Demand Letters: What Are They?

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You have a dispute with someone or with a business, for example, over an amount of money or for services? You want to resolve the problem and even go to court if you have to? You should send a demand letter, and in some cases, you must send a demand letter.

A demand letter is also sometimes called a “lawyer’s letter” or, in French, a “mise en demeure.” It means you’re making a formal demand for something.

A demand letter gives you a chance to clearly and formally explain to the other person what you think he did wrong.

Important! Before you go to court, you have a duty to consider other ways to settle your dispute, such as negotiation or mediation. You can do this either before or after you send your demand letter.

Do you always have to send a demand letter?

In most cases, no!

By law, you have to send a demand letter or written notice similar to a demand letter only in very specific cases. For example:

  • When a seller of a building wants to cancel the sale, the seller sometimes has to send the buyer a demand letter. If the seller doesn’t send the letter, she cannot take back possession her building.
  • When you discover a hidden defect or when you want to sue a municipality for damage to property, you have to send a notice to the person or municipality in question. This notice is only to notify them of the situation that is a problem for you. If you don’t send this notice or if you send it too late, you could lose your right to be compensated.

If you’re not sure whether you have to send a demand letter or similar notice, it’s best to send one anyway, or to consult a lawyer.

Why send a demand letter when you don’t have to?

Here are some reasons:

  • A demand letter can encourage the other person to resolve the dispute to avoid being sued. In some cases, sending a demand letter shows the seriousness of the situation. You could also use a demand letter to show that you’re willing to find other ways to settle your dispute.
  • If you take legal action against someone, you have to pay court fees. Usually, you get them back if you win your case.

    However, if you take legal action without sending a demand letter and the person agrees in a reasonable time to do what you’re asking, you won’t always get your fees reimbursed. You will probably have to pay them even if, in theory, you won your case.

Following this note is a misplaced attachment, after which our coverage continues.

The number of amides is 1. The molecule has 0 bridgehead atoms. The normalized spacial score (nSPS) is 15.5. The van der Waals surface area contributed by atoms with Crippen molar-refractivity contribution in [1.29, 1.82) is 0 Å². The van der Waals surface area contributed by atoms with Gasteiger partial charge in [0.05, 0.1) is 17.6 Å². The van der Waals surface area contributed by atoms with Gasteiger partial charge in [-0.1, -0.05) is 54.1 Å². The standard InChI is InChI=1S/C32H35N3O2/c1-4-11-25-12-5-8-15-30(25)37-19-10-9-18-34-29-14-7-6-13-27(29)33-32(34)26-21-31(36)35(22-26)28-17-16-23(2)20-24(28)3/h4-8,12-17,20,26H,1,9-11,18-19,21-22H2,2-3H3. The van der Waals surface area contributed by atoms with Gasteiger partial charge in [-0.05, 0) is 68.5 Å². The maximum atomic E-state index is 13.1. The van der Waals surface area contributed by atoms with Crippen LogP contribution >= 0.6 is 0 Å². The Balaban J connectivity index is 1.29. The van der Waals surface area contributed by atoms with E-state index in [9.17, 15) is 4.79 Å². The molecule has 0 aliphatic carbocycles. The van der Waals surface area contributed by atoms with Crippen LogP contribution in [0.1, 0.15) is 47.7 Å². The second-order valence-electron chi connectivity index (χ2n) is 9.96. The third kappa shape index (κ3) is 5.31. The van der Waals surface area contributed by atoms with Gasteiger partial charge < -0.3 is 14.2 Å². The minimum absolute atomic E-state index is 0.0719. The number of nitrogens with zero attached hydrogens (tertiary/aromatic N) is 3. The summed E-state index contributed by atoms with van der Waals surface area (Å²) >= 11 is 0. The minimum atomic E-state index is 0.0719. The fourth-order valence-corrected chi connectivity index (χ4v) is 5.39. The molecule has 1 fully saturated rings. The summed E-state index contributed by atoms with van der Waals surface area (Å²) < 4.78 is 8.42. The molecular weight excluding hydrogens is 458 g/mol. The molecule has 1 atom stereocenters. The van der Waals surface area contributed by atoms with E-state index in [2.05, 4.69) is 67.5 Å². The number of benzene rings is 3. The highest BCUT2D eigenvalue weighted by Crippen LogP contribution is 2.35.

• If you are trying to get money, a demand letter serves as the date interest on the amount begins to run.

    If the person you put on notice does not pay you within the time you give in the letter, interest will start to run.

Automatic Notice Without Sending a Demand Letter

The law says that there are some situations in which a person is automatically “put on notice”. This means that you use the advantages of a demand letter without having to actually send one. But you still have a duty to consider resolving your dispute without going to court.

Here are examples of cases where a person is automatically put on notice of a demand (en demeure):

  • A contract you entered into provides that the other person will automatically be put on notice if she does not do what she promised to do on time.

    Example: A contract for a loan of money could say that if a person is late repaying the loan, she will automatically be put on notice.
  • The person with whom you have a dispute did something that she agreed not to do.

    Example: While you were away on vacation, your neighbour built a four-metre wall in his yard. You clearly agreed with him that the wall would be no higher than two metres.
  • There is an emergency and you have to act immediately to resolve the problem.

    Example: It has been raining very hard for two days and the roof of your new house is leaking. The ceiling, walls and your furniture could be damaged if you don’t react quickly.

    In this case, you must first try to contact the person who sold you the house. If you’re unable to reach her or she doesn’t react, you can quickly have the roof repaired by a professional and claim what you paid later.
  • The person you have the dispute with has clearly told you she will not give in to your demands.

Note that a person put on notice automatically might not be aware that he has been put on notice automatically. It can therefore be useful to send a demand letter to make sure the person knows about it. This could encourage him to react to avoid more serious problems.

Even if the person put on notice refuses to agree to your demands, you can always change your mind and decide not to take legal action.